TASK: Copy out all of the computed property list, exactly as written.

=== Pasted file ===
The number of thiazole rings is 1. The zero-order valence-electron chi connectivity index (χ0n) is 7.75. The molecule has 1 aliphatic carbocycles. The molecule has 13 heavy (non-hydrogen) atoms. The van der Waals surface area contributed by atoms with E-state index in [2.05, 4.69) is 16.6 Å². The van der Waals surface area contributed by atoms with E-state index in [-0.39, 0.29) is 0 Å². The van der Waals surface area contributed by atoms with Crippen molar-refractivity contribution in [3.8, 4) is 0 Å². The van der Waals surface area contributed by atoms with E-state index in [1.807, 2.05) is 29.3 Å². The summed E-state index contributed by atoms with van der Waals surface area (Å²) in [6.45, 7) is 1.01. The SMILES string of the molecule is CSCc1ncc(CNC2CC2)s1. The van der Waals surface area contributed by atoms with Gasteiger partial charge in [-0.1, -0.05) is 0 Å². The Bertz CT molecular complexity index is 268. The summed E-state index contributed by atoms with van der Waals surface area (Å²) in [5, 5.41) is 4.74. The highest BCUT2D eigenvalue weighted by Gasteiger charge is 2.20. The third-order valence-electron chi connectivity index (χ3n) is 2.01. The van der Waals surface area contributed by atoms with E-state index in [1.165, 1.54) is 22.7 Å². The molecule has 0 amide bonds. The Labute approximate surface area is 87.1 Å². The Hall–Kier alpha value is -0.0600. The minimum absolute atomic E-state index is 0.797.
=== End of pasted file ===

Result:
The number of thiazole rings is 1. The zero-order valence-electron chi connectivity index (χ0n) is 7.75. The molecule has 1 aliphatic carbocycles. The molecule has 13 heavy (non-hydrogen) atoms. The van der Waals surface area contributed by atoms with E-state index in [2.05, 4.69) is 16.6 Å². The van der Waals surface area contributed by atoms with E-state index in [-0.39, 0.29) is 0 Å². The van der Waals surface area contributed by atoms with Crippen molar-refractivity contribution in [3.8, 4) is 0 Å². The van der Waals surface area contributed by atoms with E-state index in [1.807, 2.05) is 29.3 Å². The summed E-state index contributed by atoms with van der Waals surface area (Å²) in [6.45, 7) is 1.01. The SMILES string of the molecule is CSCc1ncc(CNC2CC2)s1. The van der Waals surface area contributed by atoms with Gasteiger partial charge in [-0.1, -0.05) is 0 Å². The Bertz CT molecular complexity index is 268. The summed E-state index contributed by atoms with van der Waals surface area (Å²) in [5, 5.41) is 4.74. The highest BCUT2D eigenvalue weighted by Gasteiger charge is 2.20. The third-order valence-electron chi connectivity index (χ3n) is 2.01. The van der Waals surface area contributed by atoms with E-state index in [1.165, 1.54) is 22.7 Å². The molecule has 0 amide bonds. The Labute approximate surface area is 87.1 Å². The Hall–Kier alpha value is -0.0600. The minimum absolute atomic E-state index is 0.797.